Sony and Microsoft acquisitions hint at return of console war


It was nice as long as it lasted.

After a full generation of console exclusives mainly due to the PlayStation, the console war is about to take shape again.

For years Microsoft and Sony have bought out third-party developers – often with whom they already have contractual relationships – and added them to their portfolios. Smaller and well-known studios like Double Fine Productions and Housemarque now reside on Microsoft and Sony premises, respectively. Coupled with the acquisition of larger companies like Insomniac Games for Sony and Bethesda Softworks for Microsoft, it is clear that the two giants are preparing for a new wave of “us versus them”.

Why buy studios? And why sell?

Return‘s Selene confronts boss Nemesis.
Image: Housemarque / Sony Interactive Entertainment via Polygon

For big companies like Sony and Microsoft, studio acquisitions are insurance that offers control. Now that Sony has bought Insomniac Games, the studio can’t make a new Overdrive at sunset for Microsoft. When Sony wants another Ratchet & Clank or another Spider-Man game, they don’t have to stand in line. Microsoft, meanwhile, has achieved guaranteed success for its console by choosing Bethesda, one of the industry’s most beloved developers and publishers.

For the studio that sells, living under the umbrella of Sony and Microsoft is safe. Of course, the studios are sold, closed or even dissolved into the business as a whole. But when Microsoft or Sony offer to pay your bills in exchange for more video games, the sale starts to make sense.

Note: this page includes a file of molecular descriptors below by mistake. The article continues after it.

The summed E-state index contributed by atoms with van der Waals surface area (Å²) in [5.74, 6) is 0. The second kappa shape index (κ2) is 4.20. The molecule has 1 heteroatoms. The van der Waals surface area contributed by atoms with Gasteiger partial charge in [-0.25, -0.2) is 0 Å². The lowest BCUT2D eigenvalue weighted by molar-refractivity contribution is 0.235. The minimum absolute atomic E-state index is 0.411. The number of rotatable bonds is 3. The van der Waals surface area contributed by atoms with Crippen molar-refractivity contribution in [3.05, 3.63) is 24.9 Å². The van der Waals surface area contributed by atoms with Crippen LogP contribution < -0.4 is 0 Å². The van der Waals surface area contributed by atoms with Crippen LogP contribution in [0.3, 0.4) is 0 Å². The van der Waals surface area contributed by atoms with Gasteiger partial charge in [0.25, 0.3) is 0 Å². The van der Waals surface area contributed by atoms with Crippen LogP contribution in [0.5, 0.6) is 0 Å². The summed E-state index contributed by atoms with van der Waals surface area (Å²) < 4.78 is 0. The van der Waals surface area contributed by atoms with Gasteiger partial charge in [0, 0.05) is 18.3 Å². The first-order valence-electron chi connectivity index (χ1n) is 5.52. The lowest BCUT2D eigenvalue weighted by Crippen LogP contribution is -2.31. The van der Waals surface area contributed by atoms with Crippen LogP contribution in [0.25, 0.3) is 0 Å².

In a June video announcing Psychonauts Double Fine studio joining Microsoft, Double Fine CEO and President Tim Schafer stressed the importance of having a solid publishing house. Speaking of the various ideas that Double Fine has for games, Schafer said that “the idea of ​​being able to develop these [games] without dragging them around the world, by pitching to all the publishers that exist, it’s really nice to think about it.

Being independent offers freedom, but also leaves developers without a safety net. The right partner who lets a studio do what they want can be a great incentive to join. “I was very concerned about our culture and our identity,” Schafer told GameInformer after the acquisition. “[Microsoft] explained the new way they are making these acquisitions with disconnected studios that are not integrated with Microsoft. They are left alone, they do their own thing and remain independent, but are well funded. It sounds like a good deal.

Return the Housemarque studio has a similar story. According to Push Square – who pulled the interview details from Finnish site Yle – Housemarque was still going to sell to someone, but not necessarily to Sony. Several studios were looking to buy, but Sony brought in Housemarque because it offered a semblance of freedom alongside a big bag of cash. Like Schafer with Microsoft, one of the biggest benefits for Housemarque CEO Ilari Kuittinen with Sony was “financial freedom” – the ability to do something interesting and potentially risky, without having to worry about the bill.